Wednesday, July 30, 2008

Boordy's Deford 'bullish' on new competitors

Rob Deford calls them the old school, the wineries that were among the first sprouting up in Maryland. Talking a few days ago by phone, he recalled the seven of them that served as pioneers as the 1970s moved into the ’80s. That's about the time the Deford family bought Boordy, Maryland's first commercial winery when it was established in 1945. One by one he ticked off their name and their ultimate fate. Most went out of business. Only two remain: his
Boordy Vineyards and Linganore Winecellers/Berrywine Plantations.

That story seemed particularly poignant amid today’s rapid growth in the state, which is only the matter of some paperwork away from its 34th winery. Deford, both articulate and introspective, barely needed to hear the beginning of the question regarding his feelings about this spurt before the answer just spilled out of him.

“I love it, I think it’s great,” he said. “I’m completely bullish on it, and have befriended a number of the new wineries already and what I really want tare good competitors. It’s been lonely out there for a long time. A few of us, you know, met in the same little group for 15 years and got to know way too much about each other. It just isn’t healthy. Not that it wasn’t a good group, but there’s just only so far you can go.”

It was in the mid to late 1980s that the next wave swept over the Maryland landscape, a group that included wineries called
Basignani, Elk Run, Fiore, Loew and Woodhall. Deford noted their talent and commitment, but in some ways even this group fought to do anything more than tread water.

“That group, we were all kind of condemned to be in a room together for another 15 years scratching our heads on how we could grow our industry,” he said, “and things were pretty bad for a long time. We were all groping around trying to sort out how to grow grapes the best and there was no research money, there was no state marketing money. Virginia was dancing circles around us, and then finally the tables started to turn, and I think it was aided by an improving economy. I think regional foods and wines started to gain a real cachet in the marketplace, and we were starting to really get our act together, the core group that I mentioned to you, and we started to get some positive word out about the wine industry and the wines were getting better and people inevitably started to get attracted to this industry.”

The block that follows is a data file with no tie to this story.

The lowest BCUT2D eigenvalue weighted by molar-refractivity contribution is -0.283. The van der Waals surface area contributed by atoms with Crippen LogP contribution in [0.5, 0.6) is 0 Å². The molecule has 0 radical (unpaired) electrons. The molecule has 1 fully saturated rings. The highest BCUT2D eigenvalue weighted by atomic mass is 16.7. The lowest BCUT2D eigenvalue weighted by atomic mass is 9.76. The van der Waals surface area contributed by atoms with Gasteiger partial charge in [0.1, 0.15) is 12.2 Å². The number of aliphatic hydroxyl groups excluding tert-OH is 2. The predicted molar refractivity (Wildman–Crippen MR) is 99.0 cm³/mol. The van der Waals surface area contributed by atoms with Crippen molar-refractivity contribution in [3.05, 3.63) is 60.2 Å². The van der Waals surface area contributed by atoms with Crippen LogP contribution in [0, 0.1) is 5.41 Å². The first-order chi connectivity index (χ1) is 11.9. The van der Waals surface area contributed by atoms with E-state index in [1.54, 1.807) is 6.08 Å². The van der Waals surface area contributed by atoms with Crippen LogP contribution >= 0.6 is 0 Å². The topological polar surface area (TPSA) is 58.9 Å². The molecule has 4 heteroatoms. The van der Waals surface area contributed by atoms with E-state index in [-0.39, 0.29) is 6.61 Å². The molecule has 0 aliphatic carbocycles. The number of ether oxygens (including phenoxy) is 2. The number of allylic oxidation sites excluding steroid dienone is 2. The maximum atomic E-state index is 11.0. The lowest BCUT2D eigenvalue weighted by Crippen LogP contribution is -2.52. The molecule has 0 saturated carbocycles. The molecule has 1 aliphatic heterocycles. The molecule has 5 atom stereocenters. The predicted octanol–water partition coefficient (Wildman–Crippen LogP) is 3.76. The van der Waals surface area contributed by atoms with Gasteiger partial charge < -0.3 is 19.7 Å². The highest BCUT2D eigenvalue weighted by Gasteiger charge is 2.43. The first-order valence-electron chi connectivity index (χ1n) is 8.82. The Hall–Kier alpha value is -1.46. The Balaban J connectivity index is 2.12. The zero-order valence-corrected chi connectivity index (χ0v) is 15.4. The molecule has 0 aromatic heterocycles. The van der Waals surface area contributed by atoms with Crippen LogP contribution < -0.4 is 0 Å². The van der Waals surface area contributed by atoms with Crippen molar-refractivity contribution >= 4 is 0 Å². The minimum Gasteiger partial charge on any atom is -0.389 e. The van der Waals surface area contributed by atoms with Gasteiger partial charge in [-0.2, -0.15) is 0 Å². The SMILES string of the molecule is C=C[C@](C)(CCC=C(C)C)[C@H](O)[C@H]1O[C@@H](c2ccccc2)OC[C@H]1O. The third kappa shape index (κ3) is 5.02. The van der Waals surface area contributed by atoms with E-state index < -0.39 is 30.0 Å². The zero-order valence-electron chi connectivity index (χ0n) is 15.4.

Deford was president of the winery association when it hired Kevin Atticks, who’s still the executive director of the Maryland Wine Association. “He’s a wonderful guy, top drawer,” Deford said. “When we did that I’ve never felt prouder of an accomplishment in my life because he has been fantastic to work with and the updraft created by having a really tight association. A very telling moment occurred in 2006 when we had to fight for our lives over the distribution thing, and Virginia, who we always looked at as the perfect state, had their heads handed to them because they couldn’t coordinate. And Maryland won and so that was quite a realization that maybe we’ve come of age a little bit.

“Virginia lost in a smoke-filled back committee room, they lost the right to self distribute, while we were able to keep ours out in the light of day and it grew and prospered and the bill actually passed and the wholesalers lost, which was the first time they had ever lost. So that was a real turning point and that got us ironically a lot of publicity. We’ve had literally a flood of wineries coming in. I think we’ll have over 40 pretty soon. It’s real exciting and some of them are turning out to be real wonderful operations, great people to deal with. Smart. Their investment is in the right place. And what doesn’t surprise me but does surprise a lot of people is that with this . . . much more crowded neighborhood during this period of rapid, rapid growth of number of wineries, we continue to prosper like never before, and it just proves the old point that clusters are good for everybody, the business cluster is good for everybody.”

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